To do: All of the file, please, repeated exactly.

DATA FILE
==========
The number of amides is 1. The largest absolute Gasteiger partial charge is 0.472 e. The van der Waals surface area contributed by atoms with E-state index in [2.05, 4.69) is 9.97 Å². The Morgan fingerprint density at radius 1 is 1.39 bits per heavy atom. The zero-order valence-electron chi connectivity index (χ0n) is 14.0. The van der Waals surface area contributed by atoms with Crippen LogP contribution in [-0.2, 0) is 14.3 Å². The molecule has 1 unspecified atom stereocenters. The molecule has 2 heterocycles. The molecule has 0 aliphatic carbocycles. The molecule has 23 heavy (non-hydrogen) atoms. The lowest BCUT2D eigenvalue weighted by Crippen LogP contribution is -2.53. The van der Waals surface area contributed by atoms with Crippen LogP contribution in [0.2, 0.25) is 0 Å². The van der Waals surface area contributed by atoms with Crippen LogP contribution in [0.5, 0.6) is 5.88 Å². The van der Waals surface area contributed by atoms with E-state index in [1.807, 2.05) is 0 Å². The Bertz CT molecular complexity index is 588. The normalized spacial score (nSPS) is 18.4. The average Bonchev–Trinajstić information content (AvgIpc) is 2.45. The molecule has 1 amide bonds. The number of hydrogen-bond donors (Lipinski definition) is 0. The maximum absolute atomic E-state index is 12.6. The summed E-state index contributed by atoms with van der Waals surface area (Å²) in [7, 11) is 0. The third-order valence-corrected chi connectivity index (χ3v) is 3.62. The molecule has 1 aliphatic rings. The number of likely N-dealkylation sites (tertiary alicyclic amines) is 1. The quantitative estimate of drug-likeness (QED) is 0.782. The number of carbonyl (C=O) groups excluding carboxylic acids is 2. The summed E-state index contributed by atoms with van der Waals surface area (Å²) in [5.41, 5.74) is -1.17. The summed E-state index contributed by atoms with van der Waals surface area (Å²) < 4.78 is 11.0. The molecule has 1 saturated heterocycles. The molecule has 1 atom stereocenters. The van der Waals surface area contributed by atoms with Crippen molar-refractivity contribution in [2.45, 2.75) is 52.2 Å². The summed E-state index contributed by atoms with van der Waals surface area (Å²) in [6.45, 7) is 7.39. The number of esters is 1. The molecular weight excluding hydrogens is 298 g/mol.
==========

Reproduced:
The number of amides is 1. The largest absolute Gasteiger partial charge is 0.472 e. The van der Waals surface area contributed by atoms with E-state index in [2.05, 4.69) is 9.97 Å². The Morgan fingerprint density at radius 1 is 1.39 bits per heavy atom. The zero-order valence-electron chi connectivity index (χ0n) is 14.0. The van der Waals surface area contributed by atoms with Crippen LogP contribution in [-0.2, 0) is 14.3 Å². The molecule has 1 unspecified atom stereocenters. The molecule has 2 heterocycles. The molecule has 0 aliphatic carbocycles. The molecule has 23 heavy (non-hydrogen) atoms. The lowest BCUT2D eigenvalue weighted by Crippen LogP contribution is -2.53. The van der Waals surface area contributed by atoms with Crippen LogP contribution in [0.2, 0.25) is 0 Å². The van der Waals surface area contributed by atoms with Crippen LogP contribution in [0.5, 0.6) is 5.88 Å². The van der Waals surface area contributed by atoms with E-state index in [1.807, 2.05) is 0 Å². The Bertz CT molecular complexity index is 588. The normalized spacial score (nSPS) is 18.4. The average Bonchev–Trinajstić information content (AvgIpc) is 2.45. The molecule has 1 amide bonds. The number of hydrogen-bond donors (Lipinski definition) is 0. The maximum absolute atomic E-state index is 12.6. The summed E-state index contributed by atoms with van der Waals surface area (Å²) in [7, 11) is 0. The third-order valence-corrected chi connectivity index (χ3v) is 3.62. The molecule has 1 aliphatic rings. The number of likely N-dealkylation sites (tertiary alicyclic amines) is 1. The quantitative estimate of drug-likeness (QED) is 0.782. The number of carbonyl (C=O) groups excluding carboxylic acids is 2. The summed E-state index contributed by atoms with van der Waals surface area (Å²) in [5.41, 5.74) is -1.17. The summed E-state index contributed by atoms with van der Waals surface area (Å²) < 4.78 is 11.0. The molecule has 1 saturated heterocycles. The molecule has 1 atom stereocenters. The van der Waals surface area contributed by atoms with Crippen molar-refractivity contribution in [2.45, 2.75) is 52.2 Å². The summed E-state index contributed by atoms with van der Waals surface area (Å²) in [6.45, 7) is 7.39. The number of esters is 1. The molecular weight excluding hydrogens is 298 g/mol.